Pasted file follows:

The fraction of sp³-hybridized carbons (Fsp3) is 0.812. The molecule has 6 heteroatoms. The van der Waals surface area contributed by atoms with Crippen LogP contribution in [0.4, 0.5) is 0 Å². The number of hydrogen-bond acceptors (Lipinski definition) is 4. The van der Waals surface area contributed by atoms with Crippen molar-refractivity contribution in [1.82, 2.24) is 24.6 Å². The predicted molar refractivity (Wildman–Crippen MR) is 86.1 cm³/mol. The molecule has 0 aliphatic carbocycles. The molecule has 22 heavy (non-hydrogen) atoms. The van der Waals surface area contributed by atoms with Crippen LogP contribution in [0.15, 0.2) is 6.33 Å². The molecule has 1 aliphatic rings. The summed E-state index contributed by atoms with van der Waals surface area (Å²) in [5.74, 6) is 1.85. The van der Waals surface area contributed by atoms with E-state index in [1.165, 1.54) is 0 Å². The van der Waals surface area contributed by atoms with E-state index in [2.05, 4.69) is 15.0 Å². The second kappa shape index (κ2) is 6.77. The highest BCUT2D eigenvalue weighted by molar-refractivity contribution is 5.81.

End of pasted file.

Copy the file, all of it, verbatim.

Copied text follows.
The fraction of sp³-hybridized carbons (Fsp3) is 0.812. The molecule has 6 heteroatoms. The van der Waals surface area contributed by atoms with Crippen LogP contribution in [0.4, 0.5) is 0 Å². The number of hydrogen-bond acceptors (Lipinski definition) is 4. The van der Waals surface area contributed by atoms with Crippen molar-refractivity contribution in [1.82, 2.24) is 24.6 Å². The predicted molar refractivity (Wildman–Crippen MR) is 86.1 cm³/mol. The molecule has 0 aliphatic carbocycles. The molecule has 22 heavy (non-hydrogen) atoms. The van der Waals surface area contributed by atoms with Crippen LogP contribution in [0.15, 0.2) is 6.33 Å². The molecule has 1 aliphatic rings. The summed E-state index contributed by atoms with van der Waals surface area (Å²) in [5.74, 6) is 1.85. The van der Waals surface area contributed by atoms with E-state index in [1.165, 1.54) is 0 Å². The van der Waals surface area contributed by atoms with E-state index in [2.05, 4.69) is 15.0 Å². The second kappa shape index (κ2) is 6.77. The highest BCUT2D eigenvalue weighted by molar-refractivity contribution is 5.81.